Robotics

Robotics is about the systems that make up robots. There is no universally applicable definition of a robot. One generally accepted definition is: A robot is a programmable physical machine that follows the sense, think, act paradigm. More specifically, a robot needs to sense its environment, use that information as an input to make decisions, and then act accordingly; each system in this paradigm is often a study in itself. There are a multitude of varieties of robot types and component systems. Each robot usually is dedicated to a set of processes with clear objectives.

Sense

A robot has to sense its environment. For this, it uses different types of sensors. A sensor can be defined as an input device which converts physical parameters into (usually) electrical signals. Cameras in your smartphone are types of sensors. They convert light into electrical bits of information. A digital thermometer is a sensor that converts heat (temperature) into a electrical signal that can be displayed as a celsius value on its screen. There are always limitations to the accuracy of the output of a sensor, so the output from the sensor is usually further processed to compensate for the errors.

Think

A robot has to make decisions based on the input it receives from the environment and the way it is programmed. Autonomous functions are those which can be performed by a robot without any human input. Robots usually have a mixture of autonomous and controlled functions (fully autonomous robots are getting common these days). They have an onboard computer that facilitates the computation needed for the decision making process of a robot. For example, commercial consumer quadcopters is offering a feature where the copter can be asked to follow a moving object. It uses the input from the camera, performs image processing to distinguish the object from the environment and uses controlled systems to follow the object. And all of this is done without any human input (i.e. after the copter is programmed).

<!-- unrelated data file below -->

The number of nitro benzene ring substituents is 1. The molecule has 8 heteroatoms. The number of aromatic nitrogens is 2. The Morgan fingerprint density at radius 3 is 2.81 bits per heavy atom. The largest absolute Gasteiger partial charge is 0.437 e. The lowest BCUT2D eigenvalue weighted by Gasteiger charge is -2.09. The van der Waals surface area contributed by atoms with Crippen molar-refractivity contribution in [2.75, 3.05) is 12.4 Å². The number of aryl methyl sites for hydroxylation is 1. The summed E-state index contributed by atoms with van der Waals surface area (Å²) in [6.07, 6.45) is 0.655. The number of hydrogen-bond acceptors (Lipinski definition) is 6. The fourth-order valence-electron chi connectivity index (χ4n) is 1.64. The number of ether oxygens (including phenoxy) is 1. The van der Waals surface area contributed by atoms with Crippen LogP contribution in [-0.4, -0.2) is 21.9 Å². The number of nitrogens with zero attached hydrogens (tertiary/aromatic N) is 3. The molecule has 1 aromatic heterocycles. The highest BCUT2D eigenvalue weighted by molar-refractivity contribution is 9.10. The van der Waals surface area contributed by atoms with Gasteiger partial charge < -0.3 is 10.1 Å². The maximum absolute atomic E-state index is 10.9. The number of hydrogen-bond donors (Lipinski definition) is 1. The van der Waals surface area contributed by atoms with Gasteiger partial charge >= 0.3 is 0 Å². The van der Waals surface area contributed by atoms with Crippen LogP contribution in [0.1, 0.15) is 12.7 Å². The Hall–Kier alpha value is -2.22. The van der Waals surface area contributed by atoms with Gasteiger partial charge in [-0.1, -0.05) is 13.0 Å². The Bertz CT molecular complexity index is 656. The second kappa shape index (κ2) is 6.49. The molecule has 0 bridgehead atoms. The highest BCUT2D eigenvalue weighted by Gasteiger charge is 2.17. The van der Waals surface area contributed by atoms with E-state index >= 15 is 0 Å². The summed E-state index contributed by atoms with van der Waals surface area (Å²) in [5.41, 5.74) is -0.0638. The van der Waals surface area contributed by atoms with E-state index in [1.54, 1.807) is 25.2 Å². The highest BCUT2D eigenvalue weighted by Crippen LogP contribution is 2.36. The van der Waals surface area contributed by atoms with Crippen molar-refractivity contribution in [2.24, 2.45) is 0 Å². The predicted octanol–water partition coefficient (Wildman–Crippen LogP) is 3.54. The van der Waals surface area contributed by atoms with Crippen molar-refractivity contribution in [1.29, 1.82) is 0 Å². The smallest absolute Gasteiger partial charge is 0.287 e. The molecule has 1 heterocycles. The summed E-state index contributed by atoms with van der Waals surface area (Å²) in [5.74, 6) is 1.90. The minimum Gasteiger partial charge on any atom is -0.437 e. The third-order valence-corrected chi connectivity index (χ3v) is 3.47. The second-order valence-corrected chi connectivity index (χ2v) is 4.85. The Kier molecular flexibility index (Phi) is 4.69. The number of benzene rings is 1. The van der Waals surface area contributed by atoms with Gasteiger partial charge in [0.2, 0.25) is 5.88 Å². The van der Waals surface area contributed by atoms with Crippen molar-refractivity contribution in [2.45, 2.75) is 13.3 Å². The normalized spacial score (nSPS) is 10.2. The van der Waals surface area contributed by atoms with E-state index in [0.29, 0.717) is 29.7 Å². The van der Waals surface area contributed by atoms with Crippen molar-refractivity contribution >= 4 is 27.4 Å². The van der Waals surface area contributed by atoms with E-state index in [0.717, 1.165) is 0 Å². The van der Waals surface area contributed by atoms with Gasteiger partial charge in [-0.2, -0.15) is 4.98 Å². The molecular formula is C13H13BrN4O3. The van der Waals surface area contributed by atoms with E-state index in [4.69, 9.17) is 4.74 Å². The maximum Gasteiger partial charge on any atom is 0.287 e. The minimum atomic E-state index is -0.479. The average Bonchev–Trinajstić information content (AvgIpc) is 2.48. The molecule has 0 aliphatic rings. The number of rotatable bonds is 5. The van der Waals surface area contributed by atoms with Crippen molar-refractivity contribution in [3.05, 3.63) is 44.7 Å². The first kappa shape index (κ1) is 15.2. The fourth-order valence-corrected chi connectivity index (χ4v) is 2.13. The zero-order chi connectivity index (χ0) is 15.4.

Act

Once the robot makes its decision, it needs to act accordingly. For this purpose, it uses actuators. An actuator is a device that converts energy into motion. Actuators can be classified according to the type of input energy they require. The two most commmon types of actuators are electrical (which use electrical energy to generate motion) and pneumatic (which use air pressure to generate motion). For example, a motor is an actuator that converts electrical energy into rotatory motion. There are always limitations to the accuracy and degree of control of an actuator, hence control systems are used in order to compensate those limitations.

The Three Laws of Robotics

-- Handbook of Robotics, 56th Edition, 2058 A.D.
  1. A robot may not injure a human being or, through inaction, allow a human being to come to harm.
  2. A robot must obey the orders given it by human beings except where such orders would conflict with the First Law.
  3. A robot must protect its own existence as long as such protection does not conflict with the First or Second Laws.

    Essential skills for Robotics.

First, you need to have good amount of patience to excel at Robotics.

  1. Start by using an easy programming language that can help you understand how robots work. A good place to start is Lego Mindstorms where you can use a basic representation of programming to make your robot do things. If you don't want to buy Lego Mindstorms, that's okay! However, it does help understand the basics of robotics, which will help you better understand the advanced machines you'll work with in the future.
  2. Be good at any one programming language to have a good grip over code.
  3. Learn Raspberry Pi or Arduino for the proper understanding of electronics and logic. Now the difference between Raspberry Pi and Arduino is: Raspberry Pi is a SBC(Single-Board-Computer) whereas Arduino is only a Microcontroller. So the difference between the above stuff is quite important.
  4. Inverse Kinematics is very important for the designing part. Here is a good resource to learn Inverse kinematics.

Putting together, these resources are good enough to kick start your journey with Robotics!

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